The New Threshold of Public Accountability

The New Threshold of Public Accountability

Managing reputation and public expectations of transparency is a tremendous challenge for corporations today. However, by demonstrating a commitment to human rights, corporations can gain a loyal customer base looking to consume from companies they can feel good about.

August 20, 2015

For companies of all sizes, it has never been more important—or more challenging—to manage your reputation.

Trust in institutions of all kinds, including business and industry, is at an all-time low.  Yet, expectations of transparency, dialogue, and access have never been higher.

Changes in the way people consume news and form their opinions have created an environment that even the most sophisticated organizations are struggling to navigate.

Individual opinions about events rocket around social media, talk radio and cable news so fast that public opinion, usually a harsh public judgement, forms before many companies even know they are in a crisis.  And when your reputation is impacted, your sales, earnings, profits, and memberships are instantaneously impacted as well.

Perhaps of even more consequence, is that increasingly, people want to do business with companies they can feel good about.  They want to work for, buy products from, and generally associate themselves with companies and entire industries that they judge to share their values.  Fifteen years ago when Google announced to the world that its motto was, “Don’t be evil”, it validated to consumers that they could hold businesses to a higher standard.

This has far reaching implications for businesses.  The negative associations that turn customers away might be a personal experience they have with the brand, or something they see in the news or in social media about how the company treats its people, its community or the environment.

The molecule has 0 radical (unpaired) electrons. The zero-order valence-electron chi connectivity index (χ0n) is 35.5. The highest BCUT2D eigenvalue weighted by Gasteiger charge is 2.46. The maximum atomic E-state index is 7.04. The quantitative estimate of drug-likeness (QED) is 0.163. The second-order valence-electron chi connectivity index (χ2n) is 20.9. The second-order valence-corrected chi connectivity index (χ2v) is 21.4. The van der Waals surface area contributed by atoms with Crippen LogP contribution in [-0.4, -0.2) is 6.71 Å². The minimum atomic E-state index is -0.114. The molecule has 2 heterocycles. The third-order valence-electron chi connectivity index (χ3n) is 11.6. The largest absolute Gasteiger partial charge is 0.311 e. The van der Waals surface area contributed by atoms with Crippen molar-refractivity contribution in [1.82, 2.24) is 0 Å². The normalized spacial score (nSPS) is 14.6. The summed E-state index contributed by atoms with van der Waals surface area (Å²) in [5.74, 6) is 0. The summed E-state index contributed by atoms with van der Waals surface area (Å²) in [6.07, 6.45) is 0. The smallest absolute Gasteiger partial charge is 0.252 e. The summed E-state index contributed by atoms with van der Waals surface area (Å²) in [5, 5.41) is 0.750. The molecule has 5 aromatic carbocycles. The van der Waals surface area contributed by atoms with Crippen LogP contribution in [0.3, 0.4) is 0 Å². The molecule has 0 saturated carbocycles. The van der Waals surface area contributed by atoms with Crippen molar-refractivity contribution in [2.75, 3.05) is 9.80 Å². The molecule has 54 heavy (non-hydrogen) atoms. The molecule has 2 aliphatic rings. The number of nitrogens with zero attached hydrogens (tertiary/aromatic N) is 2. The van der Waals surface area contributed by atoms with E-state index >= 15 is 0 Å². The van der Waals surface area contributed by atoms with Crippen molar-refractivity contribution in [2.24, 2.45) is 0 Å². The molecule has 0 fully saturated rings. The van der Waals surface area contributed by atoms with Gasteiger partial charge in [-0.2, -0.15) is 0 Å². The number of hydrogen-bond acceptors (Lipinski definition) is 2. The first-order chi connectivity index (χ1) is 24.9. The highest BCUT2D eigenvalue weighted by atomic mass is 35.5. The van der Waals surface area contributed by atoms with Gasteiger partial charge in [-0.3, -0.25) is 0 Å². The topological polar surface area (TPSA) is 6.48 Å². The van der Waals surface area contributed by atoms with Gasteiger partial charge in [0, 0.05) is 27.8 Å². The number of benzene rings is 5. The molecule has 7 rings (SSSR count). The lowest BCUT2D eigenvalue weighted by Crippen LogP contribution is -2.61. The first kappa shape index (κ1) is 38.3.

Or, the types of companies they work with.  Yes, businesses are now held responsible for the actions of their suppliers and partners.  That’s the new threshold, and the public has access to enough information that evaluating companies based on their business practices is fair game.

Information about trafficking in persons and other labor and human rights violations is a vitally important part of what many consumers want to know about the businesses they consider supporting.   New reporting requirements are making it easier for the public to be selective around this topic.

As always, opportunity is the flip side of risk.  Companies who value those consumers can, and should, be promoting their positive record and commitment to being the kind of company that people can feel good about.

If they do, and demonstrate the transparency and responsiveness that people are demanding, they’ll find a loyal market waiting for them.

Sean Smith is the Executive Vice President at Porter Novelli, a company that motivates people to change deeply ingrained behaviors rooted in cultural and social norms.

This piece appears as part of KnowTheChain’s blog series on a growing trend towards supply chain transparency. Follow the discussion at:

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